In the last few weeks, whether we wanted to or not, we’ve all had to familiarise ourselves with video calling apps like Zoom, FaceTime and Skype. Yes, for work, but also to serve the all-important function of helping us keep in contact with our loved ones while we’ve been forced to social distance. Perhaps it’s one of the more useful by products of a weeks long lockdown? That and, of course, now being able to bake delicious banana bread from scratch.
But, however you’ve been using these video calling apps, they’ve become an essential part of our daily lives. And, despite Zoom’s frequent freezing, or issues with audio on Microsoft Teams, or being told you’re ‘reconnecting’ on a WhatsApp video call, our time during lockdown would have been much more miserable without them.
Here’s how some women have used video calling apps to their advantage in the last few weeks…
The new granny
On 27 January, Debbie A became a granny for the first time. And what followed were many happy weeks spending as much time as possible with her beautiful granddaughter. Now, however, things are a little different. But Debbie chats to her daughter and granddaughter every day on a WhatsApp video call. And at least she gets to hear the sweet gargles and see how the baby is growing.
“I talk to her and try to keep her attention – she’s 12 weeks old now. Because I want her to recognise my voice, if she can’t recognise my face, when all this is over.” Obviously, nothing beats being able to hold your new grand baby, but chatting over WhatsApp is a workable second prize.
But, there’s a plus side. Because new additions to the family tend to bring people together even if they’re physically miles apart.
“My mom, who’s 83 and lives in the UK, has about as much access to my granddaughter as me! But she’s thrilled,” says Debbie A.
Now, a weekly tradition has formed where four generations of women gather on their video calling apps to chat every weekend. “My eldest daughter calls on a WhatsApp video call, and connects us to my other daughter and the baby, and my mom all those miles away.” It’s the first time great-granny has mastered this technology. But, Debbie says this is a tradition that will stick. And, for the foreseeable future, she’ll have to keep count of the baby’s fat rolls via video call.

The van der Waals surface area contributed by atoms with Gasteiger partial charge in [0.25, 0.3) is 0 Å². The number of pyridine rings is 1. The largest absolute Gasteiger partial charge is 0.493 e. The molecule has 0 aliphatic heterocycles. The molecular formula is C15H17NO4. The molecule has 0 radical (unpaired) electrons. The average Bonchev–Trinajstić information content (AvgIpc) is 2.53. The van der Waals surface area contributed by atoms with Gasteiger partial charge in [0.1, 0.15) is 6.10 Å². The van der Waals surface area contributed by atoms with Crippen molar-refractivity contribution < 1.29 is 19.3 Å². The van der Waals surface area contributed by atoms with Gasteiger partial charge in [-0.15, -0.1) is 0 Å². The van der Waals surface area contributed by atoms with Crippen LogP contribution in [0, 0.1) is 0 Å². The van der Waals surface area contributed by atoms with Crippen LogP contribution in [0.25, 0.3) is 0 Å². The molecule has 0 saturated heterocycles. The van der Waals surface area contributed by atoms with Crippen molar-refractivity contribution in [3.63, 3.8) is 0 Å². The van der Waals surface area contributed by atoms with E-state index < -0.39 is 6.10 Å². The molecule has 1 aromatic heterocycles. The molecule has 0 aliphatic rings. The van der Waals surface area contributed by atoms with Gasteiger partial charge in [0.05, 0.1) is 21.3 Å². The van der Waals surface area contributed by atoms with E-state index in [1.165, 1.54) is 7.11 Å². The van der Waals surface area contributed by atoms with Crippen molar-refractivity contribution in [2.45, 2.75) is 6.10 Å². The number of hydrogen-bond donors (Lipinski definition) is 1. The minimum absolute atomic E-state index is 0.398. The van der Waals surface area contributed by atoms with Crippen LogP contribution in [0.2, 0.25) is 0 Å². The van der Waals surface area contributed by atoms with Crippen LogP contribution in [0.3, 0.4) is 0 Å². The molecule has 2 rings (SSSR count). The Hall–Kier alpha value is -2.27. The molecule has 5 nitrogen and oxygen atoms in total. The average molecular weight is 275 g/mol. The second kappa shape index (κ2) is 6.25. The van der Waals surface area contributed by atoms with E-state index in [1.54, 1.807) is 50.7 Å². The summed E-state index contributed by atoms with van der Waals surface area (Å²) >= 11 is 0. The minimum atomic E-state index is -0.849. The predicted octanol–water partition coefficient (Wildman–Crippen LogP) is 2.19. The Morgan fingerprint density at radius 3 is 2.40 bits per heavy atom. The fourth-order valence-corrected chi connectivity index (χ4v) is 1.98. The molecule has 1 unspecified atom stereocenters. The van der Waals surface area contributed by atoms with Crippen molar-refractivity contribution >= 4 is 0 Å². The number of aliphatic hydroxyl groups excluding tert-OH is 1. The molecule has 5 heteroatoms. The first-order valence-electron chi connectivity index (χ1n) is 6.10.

The normally sociable friend
During an interview, Megan from Living Corona Positive told me how she’s been using apps like FaceTime during lockdown. Especially since, after testing positive for COVID-19, her isolation has been going on for weeks longer than the rest of us. “I’m missing my friends like crazy, but these video calls really help,” says Megan. And, she’s found some conversations over a video calling app to be better than she expected .
She says, “When chatting to friends, I find we’re even more focused and present than we’d be if we were sitting face-to-face. And, definitely if it were a regular call.” Normally, when we call to catch up, it’s in the car on the way to work, while we’re making dinner or putting the laundry away. We’re used to doing many things at once. But, thanks to lockdown, we now have time on our hands. And, our conversations are becoming more meaningful because of it.
The cross-continental siblings
Debbie B and her brother have also found that lockdown, and the subsequent need for video calling apps, has improved their catch-ups. Debbie says, “Before lockdown, weeks would go past without my brother and I speaking, but now we chat every day.” Debbie’s brother and his family live in Australia and, in normal times, both families are understandably very busy. Now, with things slowing down a bit, there’s more time for those hour-long Skype chats.
“We also have a shared concern over our parents, who live here in SA. Usually, I see them every week, but now that’s not possible. It’s nice to speak to my brother about it, because we’re both worried about them. But it seems to ease the stress a little if it’s shared.” These days, Debbie B and her brother talk about everything from the struggles of working during lockdown, to which books they’ve read and what their kids have been up to. Debbie’s even had a video tour of her brother’s new home.
The overseas daughter
Davina emigrated to the UK last year. For months she’s been chatting to her family and friends in SA on video calling apps like Skype and WhatsApp. She and her husband say it feels less like they’ve been ‘removed’ from their families during lockdown, because they’re used to communicating like this. “Group calls have amped up a lot, though,” says Davina. “Now we’ll do a Zoom call – something I’d never used before – with my parents. And my sister and her kids will join. And we often call friends back home.” Davina also says it’s great to sit down to have more focused conversations where you’re totally present – because, really, there’s nothing else you need to be doing.
“What’s funny is that now we sometimes run out of things to say. Because nothing’s really happening in our lives,” says Davina. “The ‘updates’ are pretty quick!” But, that hasn’t stopped Davina and her husband making many video calls a week.
So, it’s clear that video calling apps have become an integral part of our lives. And, whether or not you were used to using them before lockdown, you’re certainly used to using them now. We know nothing really substitutes the joy of really being with those we care about, able to hold their hands or even cheers wine glasses. But this technology offers a fairly decent solution.
As Charles Dickens says in Nicholas Nickleby, “The pain of parting is nothing to the joy of meeting again.” Perhaps, in a few weeks or months, our human connections will be all the sweeter.
By Features Editor Stephanie van der Plank